A Chinese researcher said his team has discovered the fossil of the world's earliest bird from the late Mesozoic stratum in Fengning Man Autonomous County of north China's Hebei Province.
Ji Qiang, a research fellow with the Geology Institute under the Chinese Academy of Geological Sciences, said that the fossilized Jinfengopteryx elegans is more primitive than the archaeopteryx, previously considered the world's earliest bird, which was discovered in southern Germany in 1861.
Ji and his colleagues have been studying the 54.8-centimeter-long fossil of Jinfengopteryx elegans since its was discovered in Fengning county, about 120 kilometers north of Beijing, in July last year.
Ji said, they found feathers attached to the whole body of the bird, which has a triangular-shaped head and 36 smooth teeth inside the short beak. The fossil consists of 12 sections of cervical vertebrae, 11 sections of spine vertebrae and 23 sections of caudal vertebrae. The bird's tail is 27.3 centimeters long, or about 50 percent of its total length.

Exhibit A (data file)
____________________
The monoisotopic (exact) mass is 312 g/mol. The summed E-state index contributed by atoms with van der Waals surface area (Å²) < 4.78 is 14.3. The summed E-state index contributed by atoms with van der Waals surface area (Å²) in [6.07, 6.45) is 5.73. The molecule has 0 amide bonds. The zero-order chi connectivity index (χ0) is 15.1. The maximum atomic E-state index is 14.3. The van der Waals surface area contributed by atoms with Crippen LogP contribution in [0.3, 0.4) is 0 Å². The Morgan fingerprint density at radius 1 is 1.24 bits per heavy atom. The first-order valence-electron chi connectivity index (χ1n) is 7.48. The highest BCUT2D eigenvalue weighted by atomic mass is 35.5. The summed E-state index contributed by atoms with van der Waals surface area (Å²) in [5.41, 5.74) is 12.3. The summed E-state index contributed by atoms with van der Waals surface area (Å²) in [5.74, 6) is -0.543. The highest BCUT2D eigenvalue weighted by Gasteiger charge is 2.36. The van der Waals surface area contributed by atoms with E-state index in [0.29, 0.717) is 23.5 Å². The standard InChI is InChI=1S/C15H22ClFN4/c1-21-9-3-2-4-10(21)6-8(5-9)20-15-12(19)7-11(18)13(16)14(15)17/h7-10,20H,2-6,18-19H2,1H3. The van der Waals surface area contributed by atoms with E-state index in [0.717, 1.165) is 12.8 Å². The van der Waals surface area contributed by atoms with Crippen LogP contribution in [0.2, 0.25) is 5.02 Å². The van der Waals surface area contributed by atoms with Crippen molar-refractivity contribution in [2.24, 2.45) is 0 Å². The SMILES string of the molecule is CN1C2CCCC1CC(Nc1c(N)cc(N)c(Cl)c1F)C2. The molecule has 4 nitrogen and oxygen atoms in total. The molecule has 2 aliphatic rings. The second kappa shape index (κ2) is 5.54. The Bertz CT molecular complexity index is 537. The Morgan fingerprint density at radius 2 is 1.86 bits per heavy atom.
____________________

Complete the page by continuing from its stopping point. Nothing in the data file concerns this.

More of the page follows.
Ji said Wednesday that several factors have lead to their conclusion. The Jinfengopteryx elegans' hind legs are longer than its forelimbs while the German bird has hind legs and forelimbs of almost the same length. Also their bid has more and taller teeth than the one discovered in Germany.
Based on their research on 205 characteristics of Jinfengopteryx elegans, Ji and his colleagues concluded that the Chinese bird and the German bird belong to species of sisterly relations.
Ji said, the fossil of Jinfengopteryx elegans also provide evidence for the cursorial hypothesis about the origin of avian flight.
There are now two theories about the origin of bird flight, a hot topic for paleontologists around the globe. One is the cursorial hypothesis, which says that birds obtained flying ability in the process of running and leaping. The arboreal hypothesis says that birds acquired the unique skill of fluttering and soaring first through gliding down from tall trees.